EDIT: i hv also heard that the G.Skill Trident Z Neo RGB 3600Mhz 8GB x2 wont work on my Intel cpu setup.
Is this true ?
Would it be better to get the non NEO version and spend a bit more for it?
or will it have no effect and its just stated better for AMD cpus
It is also a 4 slot mobo
 
Last edited:

Darkbreeze

Titan
Moderator
No, you are NOT going to do that. LOL.

Those Neo memory modules are intended for use with AMD Ryzen platforms. They will not work properly with an Intel platform, at least not without a great deal of fiddling around with at least the primary and probably the secondary and tertiary timings as well.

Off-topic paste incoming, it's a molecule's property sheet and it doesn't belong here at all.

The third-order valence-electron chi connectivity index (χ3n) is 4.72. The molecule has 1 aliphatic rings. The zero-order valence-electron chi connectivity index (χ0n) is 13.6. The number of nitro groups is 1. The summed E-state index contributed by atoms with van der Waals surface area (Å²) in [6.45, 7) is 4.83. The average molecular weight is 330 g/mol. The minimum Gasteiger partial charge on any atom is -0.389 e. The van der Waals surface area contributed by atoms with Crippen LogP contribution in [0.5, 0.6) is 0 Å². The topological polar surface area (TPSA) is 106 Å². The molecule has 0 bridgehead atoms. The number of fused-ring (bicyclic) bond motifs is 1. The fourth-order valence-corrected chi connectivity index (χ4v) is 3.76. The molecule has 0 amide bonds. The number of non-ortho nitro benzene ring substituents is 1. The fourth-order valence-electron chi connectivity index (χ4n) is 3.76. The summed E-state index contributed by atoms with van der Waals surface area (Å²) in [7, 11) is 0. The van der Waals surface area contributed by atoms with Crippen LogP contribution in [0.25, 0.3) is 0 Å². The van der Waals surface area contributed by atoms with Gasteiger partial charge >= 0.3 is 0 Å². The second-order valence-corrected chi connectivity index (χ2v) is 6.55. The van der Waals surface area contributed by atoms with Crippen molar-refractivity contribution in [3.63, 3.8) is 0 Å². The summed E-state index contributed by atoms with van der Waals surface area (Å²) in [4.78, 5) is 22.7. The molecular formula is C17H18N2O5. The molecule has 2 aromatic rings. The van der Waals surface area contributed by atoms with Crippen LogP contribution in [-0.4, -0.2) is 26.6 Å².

It would be wise to simply get memory that was not specifically designed for the AMD platform, which is pretty much everything out there except for the Flare X and Neo memory kits.



The odd man out, or, unmatched memory

While memory modules that did not come together in a matched set that was tested by the manufacturer to be compatible, certainly CAN still work together, often it does not. Right up front I'll tell you that if you are trying to get sticks to work in the same machine together that were purchased separately, even if they are otherwise identical according to the kit or model number or if they would seem to have identical timings and voltage requirements, there is a very good chance that you simply will not be able to do that. There is also a pretty fair chance that you might be able to if you are willing to take your time, listen to and understand what you are being told and follow the steps necessary to determining if they will "play nice" or not.